My boys are incredibly interested in the world around them. They spend their days reading a bug encyclopedia from grandma, looking up YouTube videos about sharks and asking me every question you could possibly imagine about volcanoes.
When I told them the anniversary of the lunar landing was coming up on July 20th they were SO excited. We watched a documentary about the Apollo 11 mission, looked up pictures of the phases of the moon and talked about what the surface is like.
And we made moon shirts to wear on July 20th. Because obviously.
To make your own moon phase tees, you'll need:
- Freezer paper
- Scissors and/or X-acto knife
- Fabric paint (I used white and a smidgen of black)
First, I used Google image search to find a silhouette of the moon. I sized it to fit my project and made it an outline only to save on ink and printed it out.
You can even just pull up a picture of the moon on your computer, hold up a piece of freezer paper with the paper side facing you and then trace. I put my printed moon under the freezer paper and did a rough trace job since I didn't want to cut out a bunch of tiny details.
Carefully cut out the stencil. As I cut I let my scissors and X-acto knife add in some rougher edges so it wouldn't be QUITE so blobby.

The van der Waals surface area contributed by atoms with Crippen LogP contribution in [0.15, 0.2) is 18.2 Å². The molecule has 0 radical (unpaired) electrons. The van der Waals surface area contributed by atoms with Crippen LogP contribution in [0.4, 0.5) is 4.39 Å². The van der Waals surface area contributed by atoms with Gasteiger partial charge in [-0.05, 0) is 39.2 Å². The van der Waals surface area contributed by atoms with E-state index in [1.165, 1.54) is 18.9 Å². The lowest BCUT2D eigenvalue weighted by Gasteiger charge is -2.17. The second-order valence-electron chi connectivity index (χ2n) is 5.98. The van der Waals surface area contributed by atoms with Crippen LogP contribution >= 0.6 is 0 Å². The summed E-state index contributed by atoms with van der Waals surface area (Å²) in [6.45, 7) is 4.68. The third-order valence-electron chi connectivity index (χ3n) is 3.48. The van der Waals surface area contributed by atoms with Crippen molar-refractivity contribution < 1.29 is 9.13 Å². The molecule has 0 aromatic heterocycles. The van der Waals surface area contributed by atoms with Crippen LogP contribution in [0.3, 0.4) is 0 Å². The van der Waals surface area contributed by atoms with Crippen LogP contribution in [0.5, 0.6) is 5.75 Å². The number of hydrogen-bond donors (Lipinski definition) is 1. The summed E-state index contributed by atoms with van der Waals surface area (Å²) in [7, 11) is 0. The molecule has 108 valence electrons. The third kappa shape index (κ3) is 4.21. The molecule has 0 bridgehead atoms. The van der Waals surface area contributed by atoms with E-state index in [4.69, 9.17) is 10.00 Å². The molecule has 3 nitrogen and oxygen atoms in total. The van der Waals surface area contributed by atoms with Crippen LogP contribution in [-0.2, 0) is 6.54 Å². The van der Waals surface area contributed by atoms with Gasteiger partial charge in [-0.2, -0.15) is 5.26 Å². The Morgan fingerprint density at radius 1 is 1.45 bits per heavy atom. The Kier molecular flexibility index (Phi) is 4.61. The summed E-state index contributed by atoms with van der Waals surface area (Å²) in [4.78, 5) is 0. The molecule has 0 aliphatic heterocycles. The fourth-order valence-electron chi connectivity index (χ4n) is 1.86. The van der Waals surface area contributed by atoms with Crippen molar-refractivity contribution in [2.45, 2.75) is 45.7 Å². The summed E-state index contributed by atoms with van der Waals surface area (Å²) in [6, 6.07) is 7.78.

Try on your tee and put a pin where you want the top of your design to go. Flip your tee inside out and iron a square of freezer paper (wax side down) to the BACK of where your design will go. Then flip your tee right side out. The paper in the back will keep your paint from bleeding through and your fabric from moving!
Carefully iron the stencil in place on the front of your tee, making sure that the top of the moon is oriented upward! Your fabric should be securely sandwiched between two layers of freezer paper.
It's time to paint! I mixed a drop of black into my white because I felt like the white was too bright. Take a sponge and start gently sponging paint into the open spaces of the stencil. I tried to keep it uneven looking.
When you're done, carefully peel off the stencil. Then, bounce your sponge on a tissue or paper towel to remove most of the paint and then sponge lighter paint onto the darker areas of the moon (I wish I had done a bit more. I may go back and do some filling in).
And here's the awesome part- if you're making more than one shirt you can use your stencil again! Make sure the paint is dry so it doesn't transfer to your iron. Take your second tee, turn it inside out, add a square of freezer paper to the back side, turn it right side out, then iron on your stencil!
When we did my boys' tees they decided they wanted to do a waning moon on theirs. I held a piece of paper over a portion of the stencil while they sponged in paint then I helped them blend the edge.
Let dry, remove the freezer paper from the inside and wear away!
To wash, turn inside out, wash on cold, lay flat to dry.